Ligue des champions : Haland, 19 ans et un triplé en moins d’une mi-temps

first_imgArrivé à Salzbourg cette saison, Haland, fils de l’ancien joueur de Manchester City Alf-Inge, a signé sa performance juste avant la pause pour devenir le troisième plus jeune auteur d’un triplé en C1, à 19 ans et 58 jours.Le plus jeune reste Raul (18 ans et 113 jours en 1995), juste devant Wayne Rooney (18 ans et 340 jours en 2004).LQ/AFP A seulement 19 ans, le Norvégien Erling Braut Haland a ravi la vedette à toutes les stars du football européen en réussissant le premier triplé de la saison en Ligue des champions lors de l’écrasante victoire du RB Leipzig devant Genk (6-2), mardi.L’international norvégien a ouvert le score dès la 2e minute avant de doubler son total personnel peu après la demi-heure de jeu (34e). Partagerlast_img read more

Champions et anonymes ont rendu un dernier hommage à Raymond Poulidor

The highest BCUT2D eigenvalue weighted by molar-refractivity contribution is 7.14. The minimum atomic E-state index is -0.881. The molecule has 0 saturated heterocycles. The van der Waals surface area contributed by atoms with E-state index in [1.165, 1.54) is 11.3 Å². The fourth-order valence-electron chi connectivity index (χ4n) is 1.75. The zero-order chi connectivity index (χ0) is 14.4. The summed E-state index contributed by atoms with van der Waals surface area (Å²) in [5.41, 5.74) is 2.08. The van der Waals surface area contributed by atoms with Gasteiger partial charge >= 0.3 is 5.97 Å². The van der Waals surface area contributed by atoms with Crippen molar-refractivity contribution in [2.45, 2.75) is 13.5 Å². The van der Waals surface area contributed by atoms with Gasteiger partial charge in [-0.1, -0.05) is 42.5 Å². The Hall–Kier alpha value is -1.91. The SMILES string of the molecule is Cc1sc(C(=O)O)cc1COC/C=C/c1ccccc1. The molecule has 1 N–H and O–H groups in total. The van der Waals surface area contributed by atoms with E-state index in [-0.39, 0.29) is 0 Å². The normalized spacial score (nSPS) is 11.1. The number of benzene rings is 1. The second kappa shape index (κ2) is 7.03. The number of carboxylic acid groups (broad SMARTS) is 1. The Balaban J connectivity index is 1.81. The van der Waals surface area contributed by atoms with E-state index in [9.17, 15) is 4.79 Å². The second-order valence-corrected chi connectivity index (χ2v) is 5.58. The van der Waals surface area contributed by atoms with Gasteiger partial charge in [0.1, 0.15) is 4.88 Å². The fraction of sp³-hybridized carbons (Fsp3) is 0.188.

first_imgLes habitants de Saint-Léonard, ce bourg de Haute-Vienne où Raymond Poulidor résidait, étaient présents, comme Jeanine, «très triste. Il a tant fait pour la notoriété de Saint-Léonard. Lorsqu’en vacances nous parlions de notre village, les gens nous répondaient “le village de Poulidor”», dit-elle des sanglots dans la voix.À l’intérieur de la Collégiale, Claude Mazeaud, 82 ans, est venu de Lalinde, en Dordogne, à 2 h 30 de route. “J’étais coéquipier avec lui en 1962 et 1963. C’est très dur pour moi. C’est une image du cyclisme qui disparaît, notre génération. On était vraiment copains”, raconte-t-il. “Je suis allé le voir à l’hôpital quand il était malade, il souffrait.”À l’entrée de Saint-Léonard, une grande banderole postée au-dessus de la route saluait les visiteurs d’un message sobre : “Merci Poupou” accompagné de la photo de Raymond. Au-dessus du porche de la Collégiale, un grand portrait de “Poupou” dans ses vieux jours, mais toujours sur sa bicyclette, faisait un grand geste d’adieu souriant.D’anciennes gloires du cyclisme étaient présentes“Il va nous manquer. C’est sûr, ça fait un grand vide”, soupirait Bernard Thévenet, vainqueur de deux Tours de France, saluant un champion “connu de façon intergénérationelle. Connu par des gens qui ne l’ont pas vu sur un vélo ! Ce qu’on peut regretter, c’est qu’il ne verra pas tous les succès de son petit-fils Mathieu van der Poel.” Trés ému, Bernard Hinault n’a pour sa part pas souhaité s’exprimer tôt mardi.Peu après l’arrivée de la ministre des Sports, Roxana Maracineanu, le cercueil de Poulidor, salué par les applaudissements de la foule, est entré dans l’église, porté notamment par Thévénet et Hinault, au son d’un air d’accordéon qu’il aimait, “Bruyères corréziennes“.À l’intérieur de la Collégiale romane, dans le chœur, trônaient deux grandes images du champion aux prises avec ses deux rivaux historiques, Jacques Anquetil, lors d’un duel mythique des deux hommes au sommet du Puy-de-Dôme, et Eddy Merckx.La cérémonie devait durer toute la matinée, avant que le champion soit incinéré dans l’intimité l’après-midi.LQ/AFP Partager Plusieurs centaines d’anonymes assistaient mardi dans le village limousin de Saint-Léonard de Noblat aux obsèques de Raymond Poulidor, mort mercredi 13 novembre à l’âge de 83 ans.Sous un froid vif et un léger brouillard, les plus fidèles s’étaient massés dès l’aube derrière les barrières barrant l’accès de la collégiale, où près de 500 personnes ont pris place pour une cérémonie religieuse mêlant accordéon, évangiles et hommage du directeur du tour de France, Christian Prudhomme.last_img read more